The Journal of San Diego History
January 1967, Volume 13, Number 1
Elvira L. Wittenberg, Editor

Joshua L. Baily, Jr    Ruth Ingersoll Robinson Bailey

When Dr. Joshua L. Baily, Jr. became President of the San Diego Historical Society in 1945, no one was more surprised than himself. Although aware that his name had been mentioned as a prospect to succeed the late Leroy Wright, he campaigned vigorously for Don Stewart, asking all his own friends and acquaintances to vote f or Stewart and not for himself. Those who kept their promises not to vote for him did it by staying away from the election completely, and allowing the rest of the pro-Baily votes to hold the day.

Joshua L. Baily, Jr. and Ruth Ingersoll Robinson were married in San Diego on February 19. 1917. Mrs. Baily was the daughter of Mrs. Martha Ingersoll Robinson, one of the most successful real estate women in San Diego history. So powerful was Mrs. Robinson’s influence in the community that at one time she was strongly urged from several quarters to run for mayor— an importunement which she resisted.

During Dr. Baily’s term as President of the San Diego Historical Society, Mrs. Baily was nominated to the Board of Directors by one of the Society’s best-known past presidents, Edgar Hastings. As Dr. Baily recalls, “it was quite a surprise to Ruth.” Quiet and retiring by nature, she nevertheless served two terms on the Board, attended all its meetings and fulfilled all other obligations of membership.

No job was ever too large for her—or too menial.

Dr. Baily, a former research associate at the San Diego Natural History Museum, is a noted biologist and a foremost authority on snails and other mollusks. Even in retirement, he continues today to spend much of his time in research and study. His private library, built up over many years, is magnificent in scope and organization.

On the subject of libraries, Dr. Baily recalls his unhappy experience as President of the Whitney Library, a research collection begun in 1922, and designed to serve the museums and scientific organizations of the community. The Whitney began with great promise and a substantial fund for the collection of scientific works. It ended sadly, with the collection being divided up among several organizations according to subject matter—the result of insufficient care and attention to carrying out the provisions of its charter. “I would hope,” says Dr. Baily, “that nothing would ever be allowed to happen to the Historical Society’s fine research collections on San Diego history.”

Mrs. Baily had a particular interest in local history, having come to San Diego at an early age from Peoria, Illinois, via Salt Lake City, San Francisco, and Los Angeles. She attended San Diego schools, and studied for three years at Mills College, Oakland, becoming an ardent supporter of the Mills College Alumni Association. She was a member of the League of University Women and of the Floral Association, winning many prizes for her arrangements at local floral shows.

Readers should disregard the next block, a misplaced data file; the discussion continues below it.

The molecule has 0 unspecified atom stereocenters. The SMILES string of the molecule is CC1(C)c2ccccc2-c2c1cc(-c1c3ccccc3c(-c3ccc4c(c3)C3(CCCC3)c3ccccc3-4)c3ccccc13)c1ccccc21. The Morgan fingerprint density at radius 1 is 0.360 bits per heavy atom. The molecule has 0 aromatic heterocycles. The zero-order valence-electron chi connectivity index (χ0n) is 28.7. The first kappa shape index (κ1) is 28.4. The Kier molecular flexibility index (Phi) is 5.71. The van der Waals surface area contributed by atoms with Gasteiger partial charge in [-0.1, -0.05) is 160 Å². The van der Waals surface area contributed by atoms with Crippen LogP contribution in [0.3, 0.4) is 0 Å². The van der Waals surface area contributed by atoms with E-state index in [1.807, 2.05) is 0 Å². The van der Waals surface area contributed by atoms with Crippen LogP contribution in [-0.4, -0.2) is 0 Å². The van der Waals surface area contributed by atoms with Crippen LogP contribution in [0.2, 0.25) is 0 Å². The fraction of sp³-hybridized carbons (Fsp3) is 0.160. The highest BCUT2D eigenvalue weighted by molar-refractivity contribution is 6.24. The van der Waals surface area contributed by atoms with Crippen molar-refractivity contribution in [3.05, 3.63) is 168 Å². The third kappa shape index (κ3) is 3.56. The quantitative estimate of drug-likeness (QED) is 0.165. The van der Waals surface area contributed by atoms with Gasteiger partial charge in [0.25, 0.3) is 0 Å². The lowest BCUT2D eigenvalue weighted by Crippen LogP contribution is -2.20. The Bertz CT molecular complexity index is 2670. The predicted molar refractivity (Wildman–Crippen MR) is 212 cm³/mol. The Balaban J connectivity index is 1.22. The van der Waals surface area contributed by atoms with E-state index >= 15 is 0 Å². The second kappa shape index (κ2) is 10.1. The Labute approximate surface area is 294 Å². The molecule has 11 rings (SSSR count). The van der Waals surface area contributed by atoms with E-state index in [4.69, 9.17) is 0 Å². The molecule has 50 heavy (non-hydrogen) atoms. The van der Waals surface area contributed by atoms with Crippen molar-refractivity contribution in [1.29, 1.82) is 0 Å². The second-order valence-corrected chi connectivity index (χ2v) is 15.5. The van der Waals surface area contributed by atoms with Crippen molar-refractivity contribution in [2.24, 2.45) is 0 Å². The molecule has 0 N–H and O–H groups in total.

Although Dr. Baily could never be described as garrulous, he opens up readily on the subject of the 48 years of his life spent with the former Ruth Robinson. Shared interests and experiences took them across Europe as well as to all 48 of the contiguous United States, including five special trips to witness solar eclipses.

When reminiscing about this 48-year idyll, Dr. Baily pauses at times, and a far-off, pensive, misty expression fills Ms eyes as he momentarily relives an experience; this will be followed by a broad, beaming smile and a colorful verbal description of a vignette from his life with the kind, considerate, and generous person who was his wife.

When Ruth Robinson Baily died in 1965, the San Diego Historical Society was one of several benefactors of her estate. She felt that the Society should have an endowment fund which would provide a basic, assured income f or as long as the Society should endure. Dr. Baily himself, during his tenure as President, had spearheaded a movement to establish a separate endowment fund into which life memberships, legacies, and similar money-type gifts should be placed.

Beyond the knowledge that the Society’s purpose and its work were important to Mrs. Baily, one might well wonder whether there were other motives for her generosity. Anyone who knows Dr. Joshua Baily, and who but pauses a moment to reflect upon the devotion which Ruth Robinson Baily felt toward the organization of which her husband was a President, can hardly escape the thought that her generosity toward the San Diego History Center was her own private way of stretching 48 years into forever.

To Dr. Joshua L. Baily, Jr., and to the memory of Ruth Robinson Baily, the San Diego History Center warmly and gratefully dedicates this issue of the Journal of San Diego History.